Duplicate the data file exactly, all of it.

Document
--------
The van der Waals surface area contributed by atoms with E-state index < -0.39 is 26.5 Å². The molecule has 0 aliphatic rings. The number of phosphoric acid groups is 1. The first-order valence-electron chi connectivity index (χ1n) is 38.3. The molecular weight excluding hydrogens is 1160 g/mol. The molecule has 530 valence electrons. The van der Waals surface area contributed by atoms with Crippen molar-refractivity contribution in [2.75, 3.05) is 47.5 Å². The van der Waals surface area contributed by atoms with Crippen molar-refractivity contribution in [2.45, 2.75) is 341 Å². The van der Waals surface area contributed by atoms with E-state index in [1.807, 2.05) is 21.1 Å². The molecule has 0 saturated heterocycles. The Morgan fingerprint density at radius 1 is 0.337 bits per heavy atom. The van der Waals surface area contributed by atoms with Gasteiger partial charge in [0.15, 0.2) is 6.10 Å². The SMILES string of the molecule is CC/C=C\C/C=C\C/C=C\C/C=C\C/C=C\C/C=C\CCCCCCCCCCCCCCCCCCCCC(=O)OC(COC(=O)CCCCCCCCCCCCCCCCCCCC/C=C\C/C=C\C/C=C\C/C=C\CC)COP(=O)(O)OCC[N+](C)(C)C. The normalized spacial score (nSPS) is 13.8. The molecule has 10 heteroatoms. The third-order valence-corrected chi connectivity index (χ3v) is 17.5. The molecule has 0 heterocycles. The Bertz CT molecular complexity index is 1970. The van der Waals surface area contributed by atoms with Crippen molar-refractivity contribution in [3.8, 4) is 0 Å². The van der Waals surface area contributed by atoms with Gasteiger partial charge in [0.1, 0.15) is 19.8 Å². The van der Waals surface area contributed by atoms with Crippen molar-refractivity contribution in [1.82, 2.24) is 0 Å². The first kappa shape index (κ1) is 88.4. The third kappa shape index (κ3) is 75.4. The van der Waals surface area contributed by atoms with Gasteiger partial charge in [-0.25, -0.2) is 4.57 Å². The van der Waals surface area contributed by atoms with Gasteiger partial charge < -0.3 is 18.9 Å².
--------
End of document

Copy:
The van der Waals surface area contributed by atoms with E-state index < -0.39 is 26.5 Å². The molecule has 0 aliphatic rings. The number of phosphoric acid groups is 1. The first-order valence-electron chi connectivity index (χ1n) is 38.3. The molecular weight excluding hydrogens is 1160 g/mol. The molecule has 530 valence electrons. The van der Waals surface area contributed by atoms with Crippen molar-refractivity contribution in [2.75, 3.05) is 47.5 Å². The van der Waals surface area contributed by atoms with Crippen molar-refractivity contribution in [2.45, 2.75) is 341 Å². The van der Waals surface area contributed by atoms with E-state index in [1.807, 2.05) is 21.1 Å². The molecule has 0 saturated heterocycles. The Morgan fingerprint density at radius 1 is 0.337 bits per heavy atom. The van der Waals surface area contributed by atoms with Gasteiger partial charge in [0.15, 0.2) is 6.10 Å². The SMILES string of the molecule is CC/C=C\C/C=C\C/C=C\C/C=C\C/C=C\C/C=C\CCCCCCCCCCCCCCCCCCCCC(=O)OC(COC(=O)CCCCCCCCCCCCCCCCCCCC/C=C\C/C=C\C/C=C\C/C=C\CC)COP(=O)(O)OCC[N+](C)(C)C. The normalized spacial score (nSPS) is 13.8. The molecule has 10 heteroatoms. The third-order valence-corrected chi connectivity index (χ3v) is 17.5. The molecule has 0 heterocycles. The Bertz CT molecular complexity index is 1970. The van der Waals surface area contributed by atoms with Crippen molar-refractivity contribution in [3.8, 4) is 0 Å². The van der Waals surface area contributed by atoms with Gasteiger partial charge in [0.1, 0.15) is 19.8 Å². The van der Waals surface area contributed by atoms with Crippen molar-refractivity contribution in [1.82, 2.24) is 0 Å². The first kappa shape index (κ1) is 88.4. The third kappa shape index (κ3) is 75.4. The van der Waals surface area contributed by atoms with Gasteiger partial charge in [-0.25, -0.2) is 4.57 Å². The van der Waals surface area contributed by atoms with Gasteiger partial charge < -0.3 is 18.9 Å².